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Beauty Isn’t Meninges Deep

[ 1 ] February 12, 2010 | Sam McDougle

Beauty Isn’t Meninges Deep

Neuroscientists on the looks of the brain and its parts



“A convoluted mass of gray and white matter.”

It’s easy to view the brain as a soggy, somewhat repellent heap of warm biological pudding.  But when you really get inside the supple pink mass, layers of neurons (or “butterflies of the soul” as their discoverer Ramón y Cajal called them), gleaming axons, branching dendrites, and countless complex sub-structures reveal the brain’s undeniably exquisite (and ancient) architecture.

Studying the brain is somewhat like studying astrophysics;  Investigators are burdened with the task of picking apart a complex universe of myriad micro and macro forms about which they know relatively little.  The gaps in knowledge start with the very small (i.e. does neuron X interact with neuron Y through electrical coupling or a chemical synapse?  Is it inhibitory or excitatory? etc…) and inflate as the lens gets wider (What is going on in Alzheimer’s disease? What is sleep for?  How are reflexes timed?).  There is no Einsteinian figure that has provided a binding theoretical foundation that illuminates the functioning of the brain, and, like quantum physics, some fields leave remarkably much to be desired (what the hell is “Consciousness?”).

Neuroscientists are often forced to decide which area of the brain to study early in their careers.  While they aren’t destined to choose one spot and stick to it, they often find themselves consumed by a single region of choice, lightheartedly pointing out its superlative qualities at dinner parties and lab meetings.  Many factors go into the decision.  Some areas, like the neocortex, offer appealing theoretical conundrums about “higher order” cognitive processing, thinking, and identity.  Others have been implicated in debilitating, unhealthy behavioral patterns (i.e. the insula and addiction) and may thus appeal to the more righteous of the brainoids – those who tirelessly look for cures and neurological therapies.  Those interested in sexual behavior have a handful of choices as well (the caudate nucleus, the amygdala, anterior cingulate cortex, etc).

Nevertheless, it often seems as though researchers are drawn to certain aesthetic aspects of brain regions, even if the functional aspects are of primary interest.

***antenna neurons

At a recent lecture I attended at the University of Pennsylvania, the gifted neuroscientist Rachel Wilson commented on the remarkable “order” of vertebrate chemosensory neurons before she spoke about her research on sensory processing in the fruit fly olfactory system. The neurons that line the fruit fly’s antennal lobe are positioned in a tight, repeated pattern.  Wilson often publishes gorgeously stained photos of the chemosensory neurons of the fruit fly antenna, such as the one seen here to the right– and she’s clearly drawn to their visual splendor.

“Order,” it seems, is an attractive attribute.  Javier Medina (the neuroscientist I work for) of The University of Pennsylvania often champions the coral-like, tightly-folded cerebellum for its functional worth as well as its graceful, structured beauty.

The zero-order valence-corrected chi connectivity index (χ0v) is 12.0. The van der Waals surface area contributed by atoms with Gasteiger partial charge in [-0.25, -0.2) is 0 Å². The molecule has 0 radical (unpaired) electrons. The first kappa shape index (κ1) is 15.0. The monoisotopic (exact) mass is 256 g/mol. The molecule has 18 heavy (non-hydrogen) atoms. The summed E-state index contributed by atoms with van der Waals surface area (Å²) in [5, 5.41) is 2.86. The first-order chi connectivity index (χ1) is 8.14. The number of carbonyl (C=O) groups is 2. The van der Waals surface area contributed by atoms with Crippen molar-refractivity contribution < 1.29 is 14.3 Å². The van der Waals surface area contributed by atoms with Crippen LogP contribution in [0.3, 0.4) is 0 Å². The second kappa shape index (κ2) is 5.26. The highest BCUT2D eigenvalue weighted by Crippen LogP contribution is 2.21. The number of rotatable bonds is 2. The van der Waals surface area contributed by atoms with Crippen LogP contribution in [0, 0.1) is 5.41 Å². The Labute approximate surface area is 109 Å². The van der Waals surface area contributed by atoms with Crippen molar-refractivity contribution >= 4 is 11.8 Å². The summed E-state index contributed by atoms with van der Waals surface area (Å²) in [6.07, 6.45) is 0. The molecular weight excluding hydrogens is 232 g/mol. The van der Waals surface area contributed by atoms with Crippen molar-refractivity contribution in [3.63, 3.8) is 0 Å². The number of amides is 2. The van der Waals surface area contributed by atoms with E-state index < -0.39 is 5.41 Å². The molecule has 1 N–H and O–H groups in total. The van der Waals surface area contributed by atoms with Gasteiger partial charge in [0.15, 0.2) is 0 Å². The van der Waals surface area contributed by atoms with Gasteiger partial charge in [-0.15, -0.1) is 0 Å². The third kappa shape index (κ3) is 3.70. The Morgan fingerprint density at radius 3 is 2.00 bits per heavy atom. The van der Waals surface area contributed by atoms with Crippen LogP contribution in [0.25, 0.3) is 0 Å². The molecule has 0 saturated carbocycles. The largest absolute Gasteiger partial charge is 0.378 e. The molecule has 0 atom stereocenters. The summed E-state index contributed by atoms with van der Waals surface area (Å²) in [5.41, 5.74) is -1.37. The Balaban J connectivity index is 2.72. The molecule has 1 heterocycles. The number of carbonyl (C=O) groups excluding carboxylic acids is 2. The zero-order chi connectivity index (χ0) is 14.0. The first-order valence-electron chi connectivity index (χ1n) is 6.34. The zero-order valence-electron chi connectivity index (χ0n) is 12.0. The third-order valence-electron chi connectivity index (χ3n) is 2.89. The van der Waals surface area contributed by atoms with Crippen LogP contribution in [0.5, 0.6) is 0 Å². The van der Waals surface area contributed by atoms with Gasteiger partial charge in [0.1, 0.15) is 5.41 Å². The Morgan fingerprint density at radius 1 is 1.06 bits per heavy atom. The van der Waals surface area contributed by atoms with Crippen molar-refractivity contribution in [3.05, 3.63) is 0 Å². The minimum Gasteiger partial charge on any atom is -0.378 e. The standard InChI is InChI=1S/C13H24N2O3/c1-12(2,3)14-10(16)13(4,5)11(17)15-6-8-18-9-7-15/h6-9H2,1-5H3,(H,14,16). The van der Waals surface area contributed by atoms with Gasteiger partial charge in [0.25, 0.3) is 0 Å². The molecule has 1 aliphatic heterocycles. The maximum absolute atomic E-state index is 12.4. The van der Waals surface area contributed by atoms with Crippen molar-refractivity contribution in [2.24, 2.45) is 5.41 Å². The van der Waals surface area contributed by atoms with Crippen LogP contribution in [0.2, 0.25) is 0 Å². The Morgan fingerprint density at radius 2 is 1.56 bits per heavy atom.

“Confocal micrograph from a cerebellum expressing green-fluorescent protein in Purkinje cells”: The bright green circles are the cell bodies and the middle area shows their parallel axons.

Medina recently disclosed to me one reason why he studies the cerebellum instead of the ever-popular cortex:  ” [in the cortex] More than anything, you find silent cells…cells that don’t like to talk much, fire an electrical impulse here or there, but for the most part, keep quiet. For all the hoopla about it, the cortex is a sort of boring place… but if you dig your electrodes deeper, you’ll discover a neurophysiologist’s wonderland.  The cerebellum is never silent.”  The cerebellum is an exciting place indeed, with its “star-like stellate cells,” illuminating chandelier cells, and “gazillions of little granule cells, packed together like sardines.”  Furthermore, Dr. Medina is from Spain, and cites Cajal, his compatriot, as a “hero” and a “genius.” Cajal tackled the cerebellum – below is his skillfully detailed sketch of the cerebellum’s Purkinje cells, with their characteristic labyrinthine trellis of interlaced dendrites:

The unique appearance of certain brain regions has sometimes played a role in their naming. The hippocampus was given its distinctive moniker because of a physical resemblance to the sea horse, which itself shares a name with the half-horse, half-serpent creature of Greek Mythology.

Cajal’s Hippocampus

The structure of the enigmatic organ as a whole can actually be quite appealing as well.


The brain at the top is a common shrew's, the bottom a dolphin's. Note the "back bends" and the major differences in appearance.

Cognitive scientist and author Mark Changizi, of the Rensselaer Polytechnic Institute, alludes to the beauty found in the diversity of brains across species, writing, “brains differing by several orders of magnitude in size look so different that a visiting alien would have no idea they’re the same organ at all.”  His new research looks at the meandering twists and turns (“back bends”) that brain tissue must take in order to accommodate parallel increases in body and brain size across evolutionary time.  Those bends can be seen in the dolphin brain below, which he’s quick to describe as “gorgeous.”


From the iconic pop culture image of a brain in jar, to it’s oft-satirized role as zombie food, the brain is not usually known for its beauty.  But when we synthesize our knowledge of the organ’s extraordinary abilities with glances into its intricate inner architecture, the brain is revealed as a truly unequaled natural wonder.

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